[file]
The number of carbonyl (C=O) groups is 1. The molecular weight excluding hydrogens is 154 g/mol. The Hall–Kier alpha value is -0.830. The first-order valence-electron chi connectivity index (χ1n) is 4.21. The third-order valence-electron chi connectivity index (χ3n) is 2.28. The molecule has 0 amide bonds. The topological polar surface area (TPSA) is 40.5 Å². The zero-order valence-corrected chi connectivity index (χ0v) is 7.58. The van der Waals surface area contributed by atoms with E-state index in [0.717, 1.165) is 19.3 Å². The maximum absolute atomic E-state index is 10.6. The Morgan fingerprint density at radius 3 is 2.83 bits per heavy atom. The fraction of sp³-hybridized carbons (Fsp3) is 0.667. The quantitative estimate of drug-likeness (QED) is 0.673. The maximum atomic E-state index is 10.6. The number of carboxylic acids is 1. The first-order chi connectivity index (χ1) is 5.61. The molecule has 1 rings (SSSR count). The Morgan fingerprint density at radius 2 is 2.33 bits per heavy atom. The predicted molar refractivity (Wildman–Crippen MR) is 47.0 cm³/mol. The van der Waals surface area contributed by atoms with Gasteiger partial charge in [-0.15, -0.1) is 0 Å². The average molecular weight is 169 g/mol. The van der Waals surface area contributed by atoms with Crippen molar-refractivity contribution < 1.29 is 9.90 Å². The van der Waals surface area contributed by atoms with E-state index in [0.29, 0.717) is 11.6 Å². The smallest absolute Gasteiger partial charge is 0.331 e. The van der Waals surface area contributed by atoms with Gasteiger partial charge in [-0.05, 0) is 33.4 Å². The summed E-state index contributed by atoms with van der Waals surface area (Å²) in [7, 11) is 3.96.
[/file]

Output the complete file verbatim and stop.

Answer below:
The number of carbonyl (C=O) groups is 1. The molecular weight excluding hydrogens is 154 g/mol. The Hall–Kier alpha value is -0.830. The first-order valence-electron chi connectivity index (χ1n) is 4.21. The third-order valence-electron chi connectivity index (χ3n) is 2.28. The molecule has 0 amide bonds. The topological polar surface area (TPSA) is 40.5 Å². The zero-order valence-corrected chi connectivity index (χ0v) is 7.58. The van der Waals surface area contributed by atoms with E-state index in [0.717, 1.165) is 19.3 Å². The maximum absolute atomic E-state index is 10.6. The Morgan fingerprint density at radius 3 is 2.83 bits per heavy atom. The fraction of sp³-hybridized carbons (Fsp3) is 0.667. The quantitative estimate of drug-likeness (QED) is 0.673. The maximum atomic E-state index is 10.6. The number of carboxylic acids is 1. The first-order chi connectivity index (χ1) is 5.61. The molecule has 1 rings (SSSR count). The Morgan fingerprint density at radius 2 is 2.33 bits per heavy atom. The predicted molar refractivity (Wildman–Crippen MR) is 47.0 cm³/mol. The van der Waals surface area contributed by atoms with Gasteiger partial charge in [-0.15, -0.1) is 0 Å². The average molecular weight is 169 g/mol. The van der Waals surface area contributed by atoms with Crippen molar-refractivity contribution < 1.29 is 9.90 Å². The van der Waals surface area contributed by atoms with E-state index in [0.29, 0.717) is 11.6 Å². The smallest absolute Gasteiger partial charge is 0.331 e. The van der Waals surface area contributed by atoms with Gasteiger partial charge in [-0.05, 0) is 33.4 Å². The summed E-state index contributed by atoms with van der Waals surface area (Å²) in [7, 11) is 3.96.